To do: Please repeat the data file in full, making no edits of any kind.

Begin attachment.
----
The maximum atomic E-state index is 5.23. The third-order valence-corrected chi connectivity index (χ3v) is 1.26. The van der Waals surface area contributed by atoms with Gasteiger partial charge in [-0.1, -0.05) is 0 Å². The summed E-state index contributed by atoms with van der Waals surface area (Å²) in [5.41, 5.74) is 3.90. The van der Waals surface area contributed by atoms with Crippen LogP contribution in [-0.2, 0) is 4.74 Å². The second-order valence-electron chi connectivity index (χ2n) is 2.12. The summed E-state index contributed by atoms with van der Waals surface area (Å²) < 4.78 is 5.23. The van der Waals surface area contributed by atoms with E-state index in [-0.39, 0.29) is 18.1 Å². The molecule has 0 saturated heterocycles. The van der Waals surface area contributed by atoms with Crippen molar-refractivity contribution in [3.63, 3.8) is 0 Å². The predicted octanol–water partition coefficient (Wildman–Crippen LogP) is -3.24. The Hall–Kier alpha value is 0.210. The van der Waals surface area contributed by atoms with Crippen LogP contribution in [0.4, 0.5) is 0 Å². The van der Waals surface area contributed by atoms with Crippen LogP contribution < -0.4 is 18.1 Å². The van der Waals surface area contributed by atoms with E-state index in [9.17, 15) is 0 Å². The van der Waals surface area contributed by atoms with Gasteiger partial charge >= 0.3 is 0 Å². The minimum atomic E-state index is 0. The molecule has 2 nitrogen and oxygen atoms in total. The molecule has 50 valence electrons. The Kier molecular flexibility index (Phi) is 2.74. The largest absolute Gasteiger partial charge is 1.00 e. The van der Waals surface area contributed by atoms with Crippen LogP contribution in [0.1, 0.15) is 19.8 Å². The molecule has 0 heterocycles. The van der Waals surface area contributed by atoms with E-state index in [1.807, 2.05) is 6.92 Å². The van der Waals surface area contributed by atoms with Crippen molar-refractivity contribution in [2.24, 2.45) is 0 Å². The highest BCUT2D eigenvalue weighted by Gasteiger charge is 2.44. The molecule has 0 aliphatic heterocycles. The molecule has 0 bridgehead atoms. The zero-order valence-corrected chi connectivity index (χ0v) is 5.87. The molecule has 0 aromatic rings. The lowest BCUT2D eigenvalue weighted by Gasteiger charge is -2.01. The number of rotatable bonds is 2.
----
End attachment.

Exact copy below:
The maximum atomic E-state index is 5.23. The third-order valence-corrected chi connectivity index (χ3v) is 1.26. The van der Waals surface area contributed by atoms with Gasteiger partial charge in [-0.1, -0.05) is 0 Å². The summed E-state index contributed by atoms with van der Waals surface area (Å²) in [5.41, 5.74) is 3.90. The van der Waals surface area contributed by atoms with Crippen LogP contribution in [-0.2, 0) is 4.74 Å². The second-order valence-electron chi connectivity index (χ2n) is 2.12. The summed E-state index contributed by atoms with van der Waals surface area (Å²) < 4.78 is 5.23. The van der Waals surface area contributed by atoms with E-state index in [-0.39, 0.29) is 18.1 Å². The molecule has 0 saturated heterocycles. The van der Waals surface area contributed by atoms with Crippen molar-refractivity contribution in [3.63, 3.8) is 0 Å². The predicted octanol–water partition coefficient (Wildman–Crippen LogP) is -3.24. The Hall–Kier alpha value is 0.210. The van der Waals surface area contributed by atoms with Crippen LogP contribution in [0.4, 0.5) is 0 Å². The van der Waals surface area contributed by atoms with Crippen LogP contribution < -0.4 is 18.1 Å². The van der Waals surface area contributed by atoms with E-state index in [9.17, 15) is 0 Å². The van der Waals surface area contributed by atoms with Gasteiger partial charge >= 0.3 is 0 Å². The minimum atomic E-state index is 0. The molecule has 2 nitrogen and oxygen atoms in total. The molecule has 50 valence electrons. The Kier molecular flexibility index (Phi) is 2.74. The largest absolute Gasteiger partial charge is 1.00 e. The van der Waals surface area contributed by atoms with Crippen LogP contribution in [0.1, 0.15) is 19.8 Å². The molecule has 0 heterocycles. The van der Waals surface area contributed by atoms with E-state index in [1.807, 2.05) is 6.92 Å². The van der Waals surface area contributed by atoms with Crippen molar-refractivity contribution in [2.24, 2.45) is 0 Å². The highest BCUT2D eigenvalue weighted by Gasteiger charge is 2.44. The molecule has 0 aliphatic heterocycles. The molecule has 0 bridgehead atoms. The zero-order valence-corrected chi connectivity index (χ0v) is 5.87. The molecule has 0 aromatic rings. The lowest BCUT2D eigenvalue weighted by Gasteiger charge is -2.01. The number of rotatable bonds is 2.